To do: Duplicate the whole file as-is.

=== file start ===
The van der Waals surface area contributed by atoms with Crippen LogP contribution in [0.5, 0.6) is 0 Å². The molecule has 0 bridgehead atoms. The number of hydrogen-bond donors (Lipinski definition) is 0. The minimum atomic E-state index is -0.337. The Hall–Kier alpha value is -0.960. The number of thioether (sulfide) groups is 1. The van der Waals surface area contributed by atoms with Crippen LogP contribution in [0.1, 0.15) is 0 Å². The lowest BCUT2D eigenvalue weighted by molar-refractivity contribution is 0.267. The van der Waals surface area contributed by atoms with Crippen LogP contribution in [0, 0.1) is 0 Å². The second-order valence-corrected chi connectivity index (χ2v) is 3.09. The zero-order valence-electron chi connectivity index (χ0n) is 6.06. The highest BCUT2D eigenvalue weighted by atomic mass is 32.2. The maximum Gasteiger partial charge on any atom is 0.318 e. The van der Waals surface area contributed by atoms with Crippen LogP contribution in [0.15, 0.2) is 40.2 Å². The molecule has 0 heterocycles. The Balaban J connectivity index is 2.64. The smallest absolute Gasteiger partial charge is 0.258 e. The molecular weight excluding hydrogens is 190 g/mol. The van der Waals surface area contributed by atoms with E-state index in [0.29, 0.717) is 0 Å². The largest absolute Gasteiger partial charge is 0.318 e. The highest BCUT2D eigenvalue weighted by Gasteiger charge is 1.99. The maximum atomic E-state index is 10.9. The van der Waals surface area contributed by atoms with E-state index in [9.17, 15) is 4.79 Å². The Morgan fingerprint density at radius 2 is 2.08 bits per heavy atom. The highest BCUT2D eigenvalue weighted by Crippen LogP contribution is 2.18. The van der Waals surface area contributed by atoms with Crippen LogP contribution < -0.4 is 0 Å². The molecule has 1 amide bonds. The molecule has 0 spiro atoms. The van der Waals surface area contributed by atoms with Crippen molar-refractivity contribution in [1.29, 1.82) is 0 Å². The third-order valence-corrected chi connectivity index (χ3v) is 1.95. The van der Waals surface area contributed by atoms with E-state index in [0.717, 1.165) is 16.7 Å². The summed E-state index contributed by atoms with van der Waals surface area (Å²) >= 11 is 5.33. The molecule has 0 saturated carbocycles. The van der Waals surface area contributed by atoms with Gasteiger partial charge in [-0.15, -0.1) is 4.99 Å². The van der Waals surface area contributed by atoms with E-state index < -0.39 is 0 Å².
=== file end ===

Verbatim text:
The van der Waals surface area contributed by atoms with Crippen LogP contribution in [0.5, 0.6) is 0 Å². The molecule has 0 bridgehead atoms. The number of hydrogen-bond donors (Lipinski definition) is 0. The minimum atomic E-state index is -0.337. The Hall–Kier alpha value is -0.960. The number of thioether (sulfide) groups is 1. The van der Waals surface area contributed by atoms with Crippen LogP contribution in [0.1, 0.15) is 0 Å². The lowest BCUT2D eigenvalue weighted by molar-refractivity contribution is 0.267. The van der Waals surface area contributed by atoms with Crippen LogP contribution in [0, 0.1) is 0 Å². The second-order valence-corrected chi connectivity index (χ2v) is 3.09. The zero-order valence-electron chi connectivity index (χ0n) is 6.06. The highest BCUT2D eigenvalue weighted by atomic mass is 32.2. The maximum Gasteiger partial charge on any atom is 0.318 e. The van der Waals surface area contributed by atoms with Crippen LogP contribution in [0.15, 0.2) is 40.2 Å². The molecule has 0 heterocycles. The Balaban J connectivity index is 2.64. The smallest absolute Gasteiger partial charge is 0.258 e. The molecular weight excluding hydrogens is 190 g/mol. The van der Waals surface area contributed by atoms with E-state index in [0.29, 0.717) is 0 Å². The largest absolute Gasteiger partial charge is 0.318 e. The highest BCUT2D eigenvalue weighted by Gasteiger charge is 1.99. The maximum atomic E-state index is 10.9. The van der Waals surface area contributed by atoms with E-state index in [9.17, 15) is 4.79 Å². The Morgan fingerprint density at radius 2 is 2.08 bits per heavy atom. The highest BCUT2D eigenvalue weighted by Crippen LogP contribution is 2.18. The van der Waals surface area contributed by atoms with Crippen LogP contribution < -0.4 is 0 Å². The molecule has 1 amide bonds. The molecule has 0 spiro atoms. The van der Waals surface area contributed by atoms with Crippen molar-refractivity contribution in [1.29, 1.82) is 0 Å². The third-order valence-corrected chi connectivity index (χ3v) is 1.95. The van der Waals surface area contributed by atoms with E-state index in [0.717, 1.165) is 16.7 Å². The summed E-state index contributed by atoms with van der Waals surface area (Å²) >= 11 is 5.33. The molecule has 0 saturated carbocycles. The van der Waals surface area contributed by atoms with Gasteiger partial charge in [-0.15, -0.1) is 4.99 Å². The van der Waals surface area contributed by atoms with E-state index < -0.39 is 0 Å².